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Dandala Resignation: Will Cope Survive Next Year’s Elections?

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It is less than two years since the Congress of the People (COPE) was launched in October 2008. The divisive leadership battle between founding members Mosiuoa Lekota and Mbhazima Shilowa has raised questions about the party's ability to survive to the next general elections in 2014. The resignation of party parliamentary leader Mvume Dandala this Saturday has made it even more compelling to ask, will COPE survive until next year's local government elections?


COPE burst onto the South African political scene promising to repair the South African economy by boosting local production, to create jobs, address HIV/AIDS and to redefine Affirmative Action such that it benefits all South Africans. It is safe to argue that COPE's noble agenda has been diverted by the fact that the party has spent much of its young life focused on the leadership battle between party president Lekota and deputy president Shilowa.

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Speculation over the tension in the ‘Shikota' union was confirmed in April 2010 when Lekota publically accused Shilowa of the mismanagement of COPE funds received from parliament. Going into the national congress on 29 May, Shilowa had already publically revealed his intention to challenge Lekota's position as president. Despite an admission by Lekota of an ‘error' by accusing Shilowa of fraud, the national congress would signal the climax of the ‘Shikota' divorce proceedings.

At the national congress, which according to the Lekota faction, was a policy meeting and not an electoral meeting, Lekota and party head of communications, Phillip Dexter received votes of no confidence from Shilowa-aligned COPE delegates, officially expelling them from the party. Lekota and Dexter had, just before the congress, obtained court interdicts to prevent the elections from taking place. The interdicts were ‘overturned' by party delegates, and Lekota and Dexter responded by marching out of the congress.

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The Johannesburg High Court reinstated Lekota as party president on 6 June after he launched an appeal alleging his expulsion as illegal. On the other side of this unfolding drama, an application for appeal by Shilowa's lawyers was referred to the Supreme Court of Appeal by Judge Rami Mathopo.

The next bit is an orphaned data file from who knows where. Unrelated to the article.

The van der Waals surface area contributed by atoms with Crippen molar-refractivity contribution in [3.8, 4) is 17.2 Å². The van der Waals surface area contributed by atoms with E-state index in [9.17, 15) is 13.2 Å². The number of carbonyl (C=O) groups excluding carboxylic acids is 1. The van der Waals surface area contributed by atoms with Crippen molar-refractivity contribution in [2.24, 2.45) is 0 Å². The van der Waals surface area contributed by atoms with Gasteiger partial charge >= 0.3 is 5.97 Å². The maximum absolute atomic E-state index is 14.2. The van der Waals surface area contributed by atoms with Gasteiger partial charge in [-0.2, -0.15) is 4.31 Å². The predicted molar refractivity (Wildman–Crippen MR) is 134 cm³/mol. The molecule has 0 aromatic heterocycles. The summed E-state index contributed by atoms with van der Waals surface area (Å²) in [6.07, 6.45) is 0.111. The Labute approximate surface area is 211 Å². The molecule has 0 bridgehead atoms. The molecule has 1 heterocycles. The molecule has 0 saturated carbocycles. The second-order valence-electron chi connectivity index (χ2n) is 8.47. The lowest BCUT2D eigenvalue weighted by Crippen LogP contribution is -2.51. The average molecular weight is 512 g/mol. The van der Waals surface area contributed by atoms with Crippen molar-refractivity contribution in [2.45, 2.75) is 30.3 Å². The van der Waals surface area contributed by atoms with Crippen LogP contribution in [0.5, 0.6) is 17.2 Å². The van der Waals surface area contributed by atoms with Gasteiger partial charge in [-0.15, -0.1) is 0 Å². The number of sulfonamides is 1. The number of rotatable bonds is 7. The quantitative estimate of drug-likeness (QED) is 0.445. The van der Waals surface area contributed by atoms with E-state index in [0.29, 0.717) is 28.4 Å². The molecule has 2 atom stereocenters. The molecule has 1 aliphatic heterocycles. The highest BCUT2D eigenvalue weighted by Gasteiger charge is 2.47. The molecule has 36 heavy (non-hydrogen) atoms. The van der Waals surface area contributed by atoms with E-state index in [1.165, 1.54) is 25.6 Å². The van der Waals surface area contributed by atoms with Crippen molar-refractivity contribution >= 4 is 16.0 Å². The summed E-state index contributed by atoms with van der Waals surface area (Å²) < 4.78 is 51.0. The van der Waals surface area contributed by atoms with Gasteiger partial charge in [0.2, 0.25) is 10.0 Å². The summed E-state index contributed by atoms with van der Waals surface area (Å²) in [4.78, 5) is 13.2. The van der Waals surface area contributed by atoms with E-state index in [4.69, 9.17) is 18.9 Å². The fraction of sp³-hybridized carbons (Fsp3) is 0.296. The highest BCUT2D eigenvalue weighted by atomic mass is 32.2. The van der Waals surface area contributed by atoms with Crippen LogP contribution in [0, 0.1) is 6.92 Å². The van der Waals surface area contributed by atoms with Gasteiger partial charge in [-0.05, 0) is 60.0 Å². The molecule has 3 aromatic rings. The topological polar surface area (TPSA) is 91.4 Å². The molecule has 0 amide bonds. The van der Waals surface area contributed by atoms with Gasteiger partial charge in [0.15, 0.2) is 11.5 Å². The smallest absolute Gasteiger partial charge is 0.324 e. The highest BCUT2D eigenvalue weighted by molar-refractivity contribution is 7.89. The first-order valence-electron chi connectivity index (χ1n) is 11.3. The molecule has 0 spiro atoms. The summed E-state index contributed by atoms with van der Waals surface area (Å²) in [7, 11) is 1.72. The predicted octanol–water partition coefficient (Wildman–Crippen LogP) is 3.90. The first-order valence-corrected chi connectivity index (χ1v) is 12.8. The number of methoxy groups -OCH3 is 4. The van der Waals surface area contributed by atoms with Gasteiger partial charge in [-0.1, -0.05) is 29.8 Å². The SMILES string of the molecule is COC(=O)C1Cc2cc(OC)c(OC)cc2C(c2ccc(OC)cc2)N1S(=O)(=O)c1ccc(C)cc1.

According to the Sunday Times, Dandala's resignation might finally give Lekota the opportunity to lead the party in parliament thereby assuming a senior position to his archrival Shilowa who is currently the party's chief whip.


Dandala's resignation comes months after COPE's second deputy president Lynda Odendaal resigned last July and returned to the ANC last February. From the start, Dandala who is the former head of the Methodist Church of Southern Africa, was an odd choice. COPE claimed that Dandala's selection was a realisation of the urgent need to provide a clean start to governance in South Africa. Claims by the media that Dandala's departure was due to his embarrassment over the spat between Shilowa and Lekota can be taken as a warning of the extent to which the party needs to ‘clean up' as it looks forward to next year's local government elections.

Will COPE be able to hold on to the 1.3 million voters that voted them into parliament in the 2009 elections? Or, has the party in-fighting given effect to Jacob Zuma's prediction that COPE would have a short life span and that COPE supporters would likely find themselves "stranded... cold and in the snow, and then say, I better go back home"? Do Lekota and Shilowa hold enough individual pulling power such that both of their supporters will not "go back home" to the ANC?


In Electoral Politics in South Africa: Assessing the First Democratic Decade Professor Steven Friedman had correctly predicted after the 2004 elections that the only opposition party that would have a chance, beyond the racialised opposition that defines the Democratic Alliance, would have to come from within the ANC itself. It would seem, however, that ANC credentials are not enough to make COPE the formidable opposition required to take on the ANC. If anything, the tensions between Lekota and Shilowa leave little left of COPE's objective of bringing in a new style of leadership, where leaders are directly elected and directly removed from official positions by the public. The 2011 local government elections will starkly demonstrate the extent to which the tensions within the party have blurred the party's mandate to the electorate.


Written by: Siphokazi Magadla, Intern, Security Sector Governance Programme

 

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